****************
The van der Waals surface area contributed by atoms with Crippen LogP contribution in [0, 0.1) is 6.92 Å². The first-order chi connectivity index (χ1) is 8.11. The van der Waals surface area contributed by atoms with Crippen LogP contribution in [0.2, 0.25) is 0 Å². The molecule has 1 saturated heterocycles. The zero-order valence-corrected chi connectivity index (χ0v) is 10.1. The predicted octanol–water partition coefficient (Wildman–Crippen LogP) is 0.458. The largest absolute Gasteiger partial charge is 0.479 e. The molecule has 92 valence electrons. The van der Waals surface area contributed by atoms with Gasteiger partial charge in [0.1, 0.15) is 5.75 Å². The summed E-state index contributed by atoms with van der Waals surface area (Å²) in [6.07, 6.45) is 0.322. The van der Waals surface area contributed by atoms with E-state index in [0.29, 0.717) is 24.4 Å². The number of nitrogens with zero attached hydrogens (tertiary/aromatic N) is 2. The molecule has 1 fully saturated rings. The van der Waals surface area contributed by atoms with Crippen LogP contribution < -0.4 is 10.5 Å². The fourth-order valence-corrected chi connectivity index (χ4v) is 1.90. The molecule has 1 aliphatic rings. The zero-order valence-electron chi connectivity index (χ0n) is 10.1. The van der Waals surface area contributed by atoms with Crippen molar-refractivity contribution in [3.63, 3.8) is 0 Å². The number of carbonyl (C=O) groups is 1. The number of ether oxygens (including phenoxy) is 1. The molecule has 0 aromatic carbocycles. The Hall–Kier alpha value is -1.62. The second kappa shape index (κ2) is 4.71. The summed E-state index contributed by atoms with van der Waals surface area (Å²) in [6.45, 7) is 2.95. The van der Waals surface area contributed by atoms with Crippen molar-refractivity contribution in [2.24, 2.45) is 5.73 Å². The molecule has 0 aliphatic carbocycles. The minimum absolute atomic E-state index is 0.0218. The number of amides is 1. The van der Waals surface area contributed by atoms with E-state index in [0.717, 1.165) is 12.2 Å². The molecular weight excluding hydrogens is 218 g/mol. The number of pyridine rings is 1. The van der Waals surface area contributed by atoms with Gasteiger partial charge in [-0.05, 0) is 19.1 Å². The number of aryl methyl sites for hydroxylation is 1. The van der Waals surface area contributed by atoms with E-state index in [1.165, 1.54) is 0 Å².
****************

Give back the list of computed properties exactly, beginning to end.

The van der Waals surface area contributed by atoms with Crippen LogP contribution in [0, 0.1) is 6.92 Å². The first-order chi connectivity index (χ1) is 8.11. The van der Waals surface area contributed by atoms with Crippen LogP contribution in [0.2, 0.25) is 0 Å². The molecule has 1 saturated heterocycles. The zero-order valence-corrected chi connectivity index (χ0v) is 10.1. The predicted octanol–water partition coefficient (Wildman–Crippen LogP) is 0.458. The largest absolute Gasteiger partial charge is 0.479 e. The molecule has 92 valence electrons. The van der Waals surface area contributed by atoms with Gasteiger partial charge in [0.1, 0.15) is 5.75 Å². The summed E-state index contributed by atoms with van der Waals surface area (Å²) in [6.07, 6.45) is 0.322. The van der Waals surface area contributed by atoms with E-state index in [0.29, 0.717) is 24.4 Å². The number of nitrogens with zero attached hydrogens (tertiary/aromatic N) is 2. The molecule has 1 fully saturated rings. The van der Waals surface area contributed by atoms with Crippen LogP contribution < -0.4 is 10.5 Å². The fourth-order valence-corrected chi connectivity index (χ4v) is 1.90. The molecule has 1 aliphatic rings. The zero-order valence-electron chi connectivity index (χ0n) is 10.1. The van der Waals surface area contributed by atoms with Crippen molar-refractivity contribution in [3.63, 3.8) is 0 Å². The number of carbonyl (C=O) groups is 1. The number of ether oxygens (including phenoxy) is 1. The molecule has 0 aromatic carbocycles. The Hall–Kier alpha value is -1.62. The second kappa shape index (κ2) is 4.71. The summed E-state index contributed by atoms with van der Waals surface area (Å²) in [6.45, 7) is 2.95. The van der Waals surface area contributed by atoms with Crippen molar-refractivity contribution in [2.24, 2.45) is 5.73 Å². The molecule has 0 aliphatic carbocycles. The minimum absolute atomic E-state index is 0.0218. The number of amides is 1. The van der Waals surface area contributed by atoms with E-state index in [0.717, 1.165) is 12.2 Å². The molecular weight excluding hydrogens is 218 g/mol. The number of pyridine rings is 1. The van der Waals surface area contributed by atoms with Gasteiger partial charge in [-0.05, 0) is 19.1 Å². The number of aryl methyl sites for hydroxylation is 1. The van der Waals surface area contributed by atoms with E-state index in [1.165, 1.54) is 0 Å².